A History of the Buildings
The University of Hawaii's buildings have an interesting history of its own.
built in 1932 as a men’s dormitory.
built in 1954 as a men’s dormitory, named after an alumnus who was the former football captain and killed in World War II.
built in 1950 as a women’s dormitory and named after Mary Dillingham Frear. It was demolished and rebuilt under the same name and opened this fall.
was originally built as the library in 1925, books were previously housed in Hawaii Hall.
originally named Porteus Hall, after Professor Stanley Porteus. His writings concluded that whites were intellectually superior to all other races. Controversy ensued, including student protests at the naming of the hall. It then was referred to as the Social Science Building and eventually Saunders Hall in 2001, after Allan and Marion Saunders, he a professor and dean at UH and she an academic activist.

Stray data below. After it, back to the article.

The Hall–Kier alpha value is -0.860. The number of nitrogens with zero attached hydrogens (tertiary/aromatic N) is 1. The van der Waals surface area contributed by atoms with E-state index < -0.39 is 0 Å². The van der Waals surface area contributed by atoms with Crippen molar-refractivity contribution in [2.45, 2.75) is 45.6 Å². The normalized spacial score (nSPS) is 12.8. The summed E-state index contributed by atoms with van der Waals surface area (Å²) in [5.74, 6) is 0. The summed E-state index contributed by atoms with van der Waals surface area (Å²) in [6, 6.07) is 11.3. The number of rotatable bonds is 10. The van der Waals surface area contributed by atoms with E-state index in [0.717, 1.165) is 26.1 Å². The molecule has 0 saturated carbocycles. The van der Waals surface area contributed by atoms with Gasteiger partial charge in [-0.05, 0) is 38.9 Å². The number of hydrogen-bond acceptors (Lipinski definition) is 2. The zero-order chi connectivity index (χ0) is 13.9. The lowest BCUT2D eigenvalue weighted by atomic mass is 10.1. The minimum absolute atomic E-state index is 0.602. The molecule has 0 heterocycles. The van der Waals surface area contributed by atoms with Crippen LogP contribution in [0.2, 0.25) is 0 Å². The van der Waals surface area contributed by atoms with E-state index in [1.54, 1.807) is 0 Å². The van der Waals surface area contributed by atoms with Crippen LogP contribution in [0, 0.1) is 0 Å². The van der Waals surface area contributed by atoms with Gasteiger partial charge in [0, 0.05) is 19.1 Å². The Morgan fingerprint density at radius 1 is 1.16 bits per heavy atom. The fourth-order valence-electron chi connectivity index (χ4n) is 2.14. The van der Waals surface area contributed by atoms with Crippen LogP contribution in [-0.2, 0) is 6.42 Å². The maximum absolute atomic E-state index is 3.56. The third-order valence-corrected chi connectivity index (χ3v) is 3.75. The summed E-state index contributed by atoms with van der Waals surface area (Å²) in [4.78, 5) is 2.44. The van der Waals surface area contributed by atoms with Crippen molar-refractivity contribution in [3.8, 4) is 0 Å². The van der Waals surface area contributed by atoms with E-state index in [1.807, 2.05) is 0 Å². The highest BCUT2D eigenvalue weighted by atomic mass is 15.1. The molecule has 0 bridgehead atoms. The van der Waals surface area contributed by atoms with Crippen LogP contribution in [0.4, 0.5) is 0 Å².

built in 1938 and named after long-time BOR chair, Charles Hemenway, who was an active member in student life. An additional wing was added after WWII.
built in 1935, it became become a hot make-out spot for couples. Rumor has it that the groundskeeper would turn on the irrigation sprinklers in the middle of the night. “There were occasional screams when the cold water came out,” laughs Cartwright. It also became the new site of graduation ceremonies.
site of freshman hazing death in 1923. Sophomores didn’t permit freshman to enter the hall from the front steps, and a freshman man died after almost getting into the building but was dragged down the steps by older students, in the process breaking his neck.